Chasin, M. (2022) Non-auditory effects of environmental noise. Hearing Review, 29(8), 8–17.

Eichwald, J., Murphy, W., & Scinicariello, F. (2022) Study Shows Noisy Restaurants Pose Health Risks. The Hearing Journal, 75(1), 8–12.

Hayes, D. (2021). Environmental Classification in Hearing Aids. Seminars in Hearing42(3), 186–205.

Humes, L. E., Rogers, S. E., Main, A. K., & Kinney, D. L. (2018). The Acoustic Environments in Which Older Adults Wear Their Hearing Aids: Insights From Datalogging Sound Environment Classification. American journal of audiology27(4), 594–603.

Keidser, G. (2009). Many factors involved in optimizing environmentally adaptive hearing aids. The Hearing Journal62(1), 26–28.

Manchaiah, V., Picou, E. M., Bailey, A., & Rodrigo, H. (2021). Consumer Ratings of the Most Desirable Hearing Aid Attributes. Journal of the American Academy of Audiology32(8), 537–546.

Meister, H., Wenzel, F., Gehlen, A. K., Kessler, J., & Walger, M. (2020). Static and dynamic cocktail party listening in younger and older adults. Hearing Research395, 108020.

Moore, B. C. (1989). An introduction to the psychology of hearing. London, UK: Academic Press.

Neitzel, R. L., & Fligor, B. J. (2019). Risk of noise-induced hearing loss due to recreational sound: Review and recommendations. The Journal of the Acoustical Society of America146(5), 3911.

Pang, J., Beach, E. F., Gilliver, M., & Yeend, I. (2019). Adults who report difficulty hearing speech in noise: an exploration of experiences, impacts and coping strategies. International Journal of Audiology58(12), 851–860.

Pearsons, K., Bennett, R., & Fidell, S. (1977). Speech Levels in Various Noise Environments. U.S. Environmental Protection Agency, Environmental Health Effects Research Series.

Rusnock, C., & McCauley Bush, P. (2012). Case Study: An Evaluation of Restaurant Noise Levels and Contributing Factors. Journal of Occupational and Environmental Hygiene9(6), D108–D113.

Sabin, A. T., Van Tasell, D. J., Rabinowitz, B., & Dhar, S. (2020). Validation of a Self-Fitting Method for Over-the-Counter Hearing Aids. Trends in Hearing. 24.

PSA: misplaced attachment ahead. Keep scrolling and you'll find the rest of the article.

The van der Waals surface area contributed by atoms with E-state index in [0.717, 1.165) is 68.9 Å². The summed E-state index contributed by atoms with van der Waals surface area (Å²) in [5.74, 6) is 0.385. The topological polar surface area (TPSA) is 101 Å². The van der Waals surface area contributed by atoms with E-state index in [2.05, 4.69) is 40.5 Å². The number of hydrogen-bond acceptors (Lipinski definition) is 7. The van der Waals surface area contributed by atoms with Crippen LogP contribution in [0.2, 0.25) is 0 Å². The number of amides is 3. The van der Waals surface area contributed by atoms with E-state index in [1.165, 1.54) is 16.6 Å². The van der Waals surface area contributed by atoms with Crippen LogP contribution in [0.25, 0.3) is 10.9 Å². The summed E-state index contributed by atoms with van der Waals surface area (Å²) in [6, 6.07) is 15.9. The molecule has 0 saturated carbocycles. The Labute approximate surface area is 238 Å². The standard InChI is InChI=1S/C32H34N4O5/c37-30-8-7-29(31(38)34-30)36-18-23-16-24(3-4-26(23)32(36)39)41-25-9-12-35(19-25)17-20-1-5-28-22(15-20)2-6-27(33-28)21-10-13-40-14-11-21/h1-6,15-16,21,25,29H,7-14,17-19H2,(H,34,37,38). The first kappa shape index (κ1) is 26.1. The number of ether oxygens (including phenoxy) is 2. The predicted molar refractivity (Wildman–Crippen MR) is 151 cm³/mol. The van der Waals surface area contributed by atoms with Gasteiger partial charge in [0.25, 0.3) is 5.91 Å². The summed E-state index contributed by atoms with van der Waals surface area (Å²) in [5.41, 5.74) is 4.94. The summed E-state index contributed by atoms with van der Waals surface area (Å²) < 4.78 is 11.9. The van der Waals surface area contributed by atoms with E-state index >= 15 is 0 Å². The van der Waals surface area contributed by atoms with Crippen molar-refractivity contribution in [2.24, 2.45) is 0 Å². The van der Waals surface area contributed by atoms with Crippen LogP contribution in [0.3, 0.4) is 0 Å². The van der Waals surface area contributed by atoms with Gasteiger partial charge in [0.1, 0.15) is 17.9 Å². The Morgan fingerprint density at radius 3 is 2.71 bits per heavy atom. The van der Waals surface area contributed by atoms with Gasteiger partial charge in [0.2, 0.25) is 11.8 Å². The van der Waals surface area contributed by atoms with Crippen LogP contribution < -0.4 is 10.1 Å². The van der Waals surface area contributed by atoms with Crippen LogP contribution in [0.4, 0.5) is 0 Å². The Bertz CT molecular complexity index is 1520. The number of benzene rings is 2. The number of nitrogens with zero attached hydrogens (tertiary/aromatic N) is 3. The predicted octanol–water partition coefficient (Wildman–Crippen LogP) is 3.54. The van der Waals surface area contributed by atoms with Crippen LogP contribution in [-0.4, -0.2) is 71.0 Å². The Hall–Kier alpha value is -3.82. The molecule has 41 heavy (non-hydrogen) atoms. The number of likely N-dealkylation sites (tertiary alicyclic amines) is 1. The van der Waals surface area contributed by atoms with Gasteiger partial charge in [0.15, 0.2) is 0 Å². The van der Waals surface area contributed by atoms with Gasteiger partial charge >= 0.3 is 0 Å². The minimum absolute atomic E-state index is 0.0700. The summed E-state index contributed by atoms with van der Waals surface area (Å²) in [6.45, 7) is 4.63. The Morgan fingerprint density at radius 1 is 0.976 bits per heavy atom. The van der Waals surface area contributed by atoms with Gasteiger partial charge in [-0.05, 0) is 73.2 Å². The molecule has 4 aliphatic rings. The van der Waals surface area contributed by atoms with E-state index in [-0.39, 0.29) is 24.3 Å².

Wagener, K. C., Hansen, M., & Ludvigsen, C. (2008). Recording and classification of the acoustic environment of hearing aid users. Journal of the American Academy of Audiology19(4), 348–370.

Wu, Y. H., Stangl, E., Chipara, O., Hasan, S. S., Welhaven, A., & Oleson, J. (2018). Characteristics of Real-World Signal to Noise Ratios and Speech Listening Situations of Older Adults With Mild to Moderate Hearing Loss. Ear and hearing39(2), 293–304.

Citation

Taylor, B. & Jensen, N. (2022). Optimizing patient benefit in acoustically challenging social situations, part 1: place. AudiologyOnline, Article 28361. Retrieved from http://www.audiologyonline.com

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AudiologyOnline - Careers - December 2022

brian taylor

Brian Taylor, AuD

Senior Director, Audiology, Signia

Brian Taylor, AuD is currently the senior director of audiology for Signia. He serves at editor-at-large for Hearing Health and Technology Matters, a leading professional blog, and editor of Audiology Practices, the quarterly publication of the Academy of Doctors of Audiology. He is also an adjunct instructor at the University of Wisconsin. Dr. Taylor has authored numerous peer reviewed articles and books on topics ranging from hearing aids to practice management.


niels s gaard jensen

Niels Søgaard Jensen, MSc

Senior Evidence and Research Specialist, Signia Denmark

Niels Søgaard Jensen received his M.Sc. degree in acoustics and psychoacoustics from the Technical University of Denmark. He has a background as research engineer in the hearing aid industry where he has done research on various topics related to hearing loss and hearing aids. In 2016 he joined WS Audiology where he holds a position as Senior Evidence and Research Specialist in Lynge, Denmark.